Everybody does it.
That’s what people say when they have their first beer at 15 or 16. (Or 12?!) They say it when they scratch up someone’s fender, backing out of a parking space, not leaving a note. They say it when they go ten miles per hour above the speed limit. (Okay, fifteen.) They say it when they fudge their taxes.
It’s always seemed like faulty rationalizing rather than any expression of logic. Admittedly, I’ve relied on it to justify my heavy foot on the gas pedal. I’m getting better, but that may be part of getting older.
Ah, getting older. Happens to everyone. Except online. Can’t tell you how many 55-year-old bodies I’ve seen on “41-year-olds” and how many “53-year-olds” look 68. It’s gay math. Certain, ahem, numbers get inflated. Others get significantly reduced.
I feel so square. I’m 53. I say I’m 53. I work out hard, I watch what I eat (to extremes). I could easily lie. Say I’m 47, 48, maybe go even a little lower. Everyone does it, right?
It’s a turnoff to me. It’s a trust issue. If the first thing you say about yourself is untrue—something so basic—how am I supposed to believe other things? Yep, I shut down over first coffee whenever a guy readjusts his age. If age is just a number, why not be real? I’ve been dismissed because of that real number. I know that. But that’s the other guy’s issue not mine. I can keep my integrity intact.
I’ll close out this post with a humorous section from John Boyne’s The Heart’s Invisible Furies (Penguin Random House, 2017). (Highly recommended!) This passage is taken from a first date in a pub in Dublin, 1994, back in the days of personal ads instead of online dating/hooking up. Seems “Everyone does it” has quite a history.
He frowned a little and took a long drink from his beer. “You’re
in your fifties?” he asked. “I thought you were younger than
I stared at him, wondering whether he was a little hard of
hearing. “No,” I said. “I’m forty-nine. I just said.”
“Yes, but you don’t meant that you’re really forty-nine, do you?”
“What else would I mean?”
“Jesus, you’ve been off the dating scene quite a while, haven’t
you? The thing is, most men looking for other men claim to be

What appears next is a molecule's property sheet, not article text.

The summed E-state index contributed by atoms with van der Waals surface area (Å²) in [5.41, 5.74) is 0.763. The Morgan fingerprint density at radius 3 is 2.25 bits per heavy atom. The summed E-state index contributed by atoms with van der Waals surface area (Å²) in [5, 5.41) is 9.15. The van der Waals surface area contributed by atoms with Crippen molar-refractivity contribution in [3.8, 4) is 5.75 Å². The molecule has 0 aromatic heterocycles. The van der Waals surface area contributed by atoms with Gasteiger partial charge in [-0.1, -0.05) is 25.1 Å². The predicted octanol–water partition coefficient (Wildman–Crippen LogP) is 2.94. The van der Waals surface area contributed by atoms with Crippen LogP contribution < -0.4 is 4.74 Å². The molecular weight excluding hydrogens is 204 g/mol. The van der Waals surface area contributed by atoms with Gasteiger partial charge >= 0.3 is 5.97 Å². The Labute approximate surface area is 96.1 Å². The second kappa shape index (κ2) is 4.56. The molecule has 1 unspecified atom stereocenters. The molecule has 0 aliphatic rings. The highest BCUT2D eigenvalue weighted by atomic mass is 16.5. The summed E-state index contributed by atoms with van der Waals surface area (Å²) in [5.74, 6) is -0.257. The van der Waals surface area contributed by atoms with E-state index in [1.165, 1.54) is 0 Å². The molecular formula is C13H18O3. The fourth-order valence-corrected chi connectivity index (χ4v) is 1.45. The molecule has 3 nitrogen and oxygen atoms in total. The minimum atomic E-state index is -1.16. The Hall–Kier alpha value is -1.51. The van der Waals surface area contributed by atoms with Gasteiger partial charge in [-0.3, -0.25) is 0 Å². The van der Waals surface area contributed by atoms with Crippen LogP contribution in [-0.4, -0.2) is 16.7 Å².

younger than they really are. Especially older men. If you meet
a man from a personal ad and he says he’s in his late thirties,
that means he’s pushing fifty and thinks he can get away with
thirty-nine. Delusional, most of them, but you know. Whatever.
When you said you’re forty-nine, I assumed that meant you were
mid to late fifties in real life.”
… “Do you meet a lot of people from personal ads?” I asked…
“From time to time,” he said. “I met a lad a couple of weeks ago, he
said he was nineteen but when he showed up he was almost my own
age. He was wearing a Blondie T-shirt, for Christ’s sake.”
“I used to have one of those,” I said. “But why would you want to meet
someone who you thought was nineteen anyway?”
“Why wouldn’t I?” he said, laughing. “I’m not too old for a nineteen-
“Well, I suppose that’s a matter of opinion. But what would you have in
common with a boy that age?”
“We don’t need to have anything in common. It wasn’t his conver-
sational skills that I was after.”
… “So how old are you?” I asked finally.
“So does that mean you’re really thirty-four?”
“It does. But I’m twenty-eight when I meet people.”
“You’re meeting me right now.”
“Yes, but that’s different. You’re older. So I can be my own age.”
“Right. And have you had many relationships?”
“Relationships? No,” he said, with a shrug.
Sigh. Thanks, John Boyne, for writing something so relatable. It’s always funnier when it’s fiction!